By 6PM Tuesday:
(Mona is the small dark mare wearing the red halter.)
Spotsylvania, Virginia's Equine Assisted Living Facility, where the Oldies are golden and Geezers rule. If you are owned by a senior horse, join us to celebrate the wisdom and humor of elder equine. Tips for caring for older horses also discussed. (More information at www.equineelders.org)
"Whooaa, Dude! What do I do now?!"
Watch 42 year old Sunny performing in a dressage schooling show.
Kudos to Lavendar Hills Riding Academy for allowing this pony to keep teaching!
Posted by equineelders at 6:03 PM
“The results showed a highly variable leaching of WSC and substantially less leaching than reported previously for chopped hay soaked for 30 minutes” explained Clare Barfoot. “Very few samples reached below 10% WSC, despite prolonged soaking. The concern is that this strongly suggests that soaking may not be sufficient to render some hays safe to feed to horses and ponies prone to laminitis.”
Really? Moving from Maryland to Kansas and you didn't know, until four days before the move, that you didn't have the right hitch? That's why you can't take this mare with you? Borrow a trailer. Rent a trailer. Hire a professional hauler. Pay a month's board somewhere till the htich comes in, then come back and get her. There a dozen ways around this problem if you are interested in finding a solution. (You must have a plan to get her to an auction without the hitch you need.)"This horse is free. I am moving to Kansas this weekend and have found out that I cannot get a hitch put on my truck (they are on back order and nobody has the type that I need). I cannot take her with me."
We've heard a lot of endings to the sentence "I can't keep this old horse because......" but this is a new one.
Please if you can offer a home or know of someone who can, contact this ol' gal's owner by following the link to the ad itself (below)
Visit the posting at http://baltimore.craigslist.org/grd/1386581481.html to contact the person who posted this.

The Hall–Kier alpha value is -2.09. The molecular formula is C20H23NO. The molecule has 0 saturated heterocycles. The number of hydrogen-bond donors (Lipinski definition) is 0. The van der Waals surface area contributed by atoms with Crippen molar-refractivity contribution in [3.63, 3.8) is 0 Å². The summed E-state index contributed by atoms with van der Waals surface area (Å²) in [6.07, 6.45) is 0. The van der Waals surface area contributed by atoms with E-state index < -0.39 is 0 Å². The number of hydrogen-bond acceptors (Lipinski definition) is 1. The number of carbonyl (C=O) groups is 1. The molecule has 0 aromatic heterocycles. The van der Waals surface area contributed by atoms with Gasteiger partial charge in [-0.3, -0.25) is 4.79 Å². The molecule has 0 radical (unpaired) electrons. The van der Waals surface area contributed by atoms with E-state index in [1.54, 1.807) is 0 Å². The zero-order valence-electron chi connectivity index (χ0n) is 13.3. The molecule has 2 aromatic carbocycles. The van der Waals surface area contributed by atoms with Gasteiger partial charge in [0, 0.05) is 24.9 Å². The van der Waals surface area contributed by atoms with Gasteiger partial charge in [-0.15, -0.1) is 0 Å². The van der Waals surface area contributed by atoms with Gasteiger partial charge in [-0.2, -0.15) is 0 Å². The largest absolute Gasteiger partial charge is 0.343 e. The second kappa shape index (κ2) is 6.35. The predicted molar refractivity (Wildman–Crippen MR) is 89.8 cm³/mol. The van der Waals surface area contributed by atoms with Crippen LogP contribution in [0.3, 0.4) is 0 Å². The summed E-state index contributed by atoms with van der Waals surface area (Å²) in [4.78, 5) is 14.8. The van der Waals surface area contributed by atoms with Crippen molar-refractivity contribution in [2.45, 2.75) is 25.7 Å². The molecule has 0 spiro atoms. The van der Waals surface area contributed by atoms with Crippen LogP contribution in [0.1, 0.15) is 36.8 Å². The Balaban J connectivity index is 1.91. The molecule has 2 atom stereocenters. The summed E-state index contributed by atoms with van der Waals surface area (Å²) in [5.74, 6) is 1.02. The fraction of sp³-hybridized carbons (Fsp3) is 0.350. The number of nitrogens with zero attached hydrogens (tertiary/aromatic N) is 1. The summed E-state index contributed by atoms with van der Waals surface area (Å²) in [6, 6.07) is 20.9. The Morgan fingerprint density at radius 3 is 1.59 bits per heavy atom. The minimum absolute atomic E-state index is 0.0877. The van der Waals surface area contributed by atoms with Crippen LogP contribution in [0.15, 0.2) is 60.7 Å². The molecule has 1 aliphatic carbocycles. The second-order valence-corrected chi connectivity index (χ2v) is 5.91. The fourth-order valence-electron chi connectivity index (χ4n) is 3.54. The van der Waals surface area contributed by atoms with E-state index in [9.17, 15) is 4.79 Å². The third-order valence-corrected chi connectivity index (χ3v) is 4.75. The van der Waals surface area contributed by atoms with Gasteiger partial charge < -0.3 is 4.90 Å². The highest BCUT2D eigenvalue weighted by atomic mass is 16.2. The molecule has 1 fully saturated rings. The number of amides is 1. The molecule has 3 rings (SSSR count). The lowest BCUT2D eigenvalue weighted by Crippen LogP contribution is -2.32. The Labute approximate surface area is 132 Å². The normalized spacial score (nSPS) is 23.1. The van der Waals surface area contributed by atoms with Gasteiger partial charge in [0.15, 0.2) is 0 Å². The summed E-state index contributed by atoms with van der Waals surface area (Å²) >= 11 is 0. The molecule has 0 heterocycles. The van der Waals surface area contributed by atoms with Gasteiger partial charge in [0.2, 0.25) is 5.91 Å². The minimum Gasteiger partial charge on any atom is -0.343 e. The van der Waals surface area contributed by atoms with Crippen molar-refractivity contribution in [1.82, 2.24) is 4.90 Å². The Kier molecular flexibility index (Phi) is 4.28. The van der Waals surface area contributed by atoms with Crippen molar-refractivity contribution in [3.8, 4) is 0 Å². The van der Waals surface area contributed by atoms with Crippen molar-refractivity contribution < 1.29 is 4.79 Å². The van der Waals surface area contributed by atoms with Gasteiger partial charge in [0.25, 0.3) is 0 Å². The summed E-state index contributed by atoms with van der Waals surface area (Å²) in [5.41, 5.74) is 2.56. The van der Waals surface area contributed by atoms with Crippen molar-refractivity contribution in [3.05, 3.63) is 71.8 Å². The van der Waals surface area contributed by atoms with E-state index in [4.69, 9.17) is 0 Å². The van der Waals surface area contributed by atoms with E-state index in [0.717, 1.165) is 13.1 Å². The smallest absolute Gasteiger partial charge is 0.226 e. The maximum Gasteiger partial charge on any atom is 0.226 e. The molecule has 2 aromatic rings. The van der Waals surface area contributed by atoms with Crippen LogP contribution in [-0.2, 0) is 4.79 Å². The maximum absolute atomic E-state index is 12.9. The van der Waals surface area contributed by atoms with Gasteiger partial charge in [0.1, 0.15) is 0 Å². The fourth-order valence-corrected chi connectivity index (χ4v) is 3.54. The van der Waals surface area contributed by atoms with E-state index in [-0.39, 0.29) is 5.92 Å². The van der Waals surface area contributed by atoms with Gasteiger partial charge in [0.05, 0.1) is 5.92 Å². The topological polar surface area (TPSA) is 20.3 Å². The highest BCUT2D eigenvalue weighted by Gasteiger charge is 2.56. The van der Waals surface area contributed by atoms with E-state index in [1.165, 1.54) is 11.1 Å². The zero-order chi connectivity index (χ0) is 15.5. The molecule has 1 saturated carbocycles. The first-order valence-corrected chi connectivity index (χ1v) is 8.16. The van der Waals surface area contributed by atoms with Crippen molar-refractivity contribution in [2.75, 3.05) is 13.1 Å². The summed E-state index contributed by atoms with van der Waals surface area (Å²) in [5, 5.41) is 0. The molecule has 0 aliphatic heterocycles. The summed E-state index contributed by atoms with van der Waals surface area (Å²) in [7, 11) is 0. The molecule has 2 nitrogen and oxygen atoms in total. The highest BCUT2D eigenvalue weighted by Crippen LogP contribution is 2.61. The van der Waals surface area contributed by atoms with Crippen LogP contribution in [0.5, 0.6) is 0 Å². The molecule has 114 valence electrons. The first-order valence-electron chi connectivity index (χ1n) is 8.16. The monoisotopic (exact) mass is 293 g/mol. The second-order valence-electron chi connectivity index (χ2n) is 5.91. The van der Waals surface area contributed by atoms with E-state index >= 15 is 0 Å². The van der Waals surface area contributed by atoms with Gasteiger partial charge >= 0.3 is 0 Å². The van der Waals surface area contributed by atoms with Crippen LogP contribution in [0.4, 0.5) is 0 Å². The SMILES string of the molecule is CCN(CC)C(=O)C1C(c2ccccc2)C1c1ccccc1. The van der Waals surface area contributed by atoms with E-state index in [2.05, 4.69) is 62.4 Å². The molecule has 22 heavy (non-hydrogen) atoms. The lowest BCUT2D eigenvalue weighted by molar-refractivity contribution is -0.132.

Free trail horse/broodmare. Date: 2009-09-22, 9:57AM16.2 hand sturdy chestnut TB mare. Blaze and socks, with some black in her tail. She has been used for beginning dressage, lessons, trails, lead line, and breeding. Kids can groom her, and can ride her on a lead line. For independent riding, she requires an intermediate rider who has good hands and legs, because she is sensitive to the aids. She has never spooked, reared, bucked, kicked, bitten, shied, etc in the ring or on the trail. She's a good girl, and likes to go (she'll go as fast as you allow), and slows down or stops when asked. She does prance, but she quits if you are consistent with her. She uses a loose ring snaffle bit and goes english (she doesn't neck rein). She loads, clips, cross ties, trailers, and is calm in the wash stall. The farriers and vets say she acts like a quarter horse...totally quiet during vetting and shoeing. She has NO VICES whatsoever, NO HEALTH ISSUES, and is a very easy keeper. She is good in the pasture with other horses. She does have a small bump on her knee from an a very old injury, but it does not effect the way she moves under saddle. Her trot and canter are very smooth and easy to ride, which is unusual for her size. She loves to be groomed. She foaled a beautiful Hanoverian cross 3 years ago. She throws big, beautiful foals. You can see this 3 year old beautiful 16.3 hand gelding at this farm. She is an easy breeder (bred without hormone treatment), and takes on the first try. She has not been ridden for a year, because we have been working with the foal. You could get on her and she would behave, because I've given her a year off before, and she was great the first time I got on her. Her back muscles need a little excersize before putting a saddle on her, though, so whoever takes her should lunge her for a few days to build up her back first. This horse is free. I am moving to Kansas this weekend and have found out that I cannot get a hitch put on my truck (they are on back order and nobody has the type that I need). I cannot take her with me. Please take her so that I don't have to sell her at the auction. She is a better horse, even at 22 years of age, and does not deserve to be an auction horse. She has a good 8 years of riding left in her, as she has been very well cared for.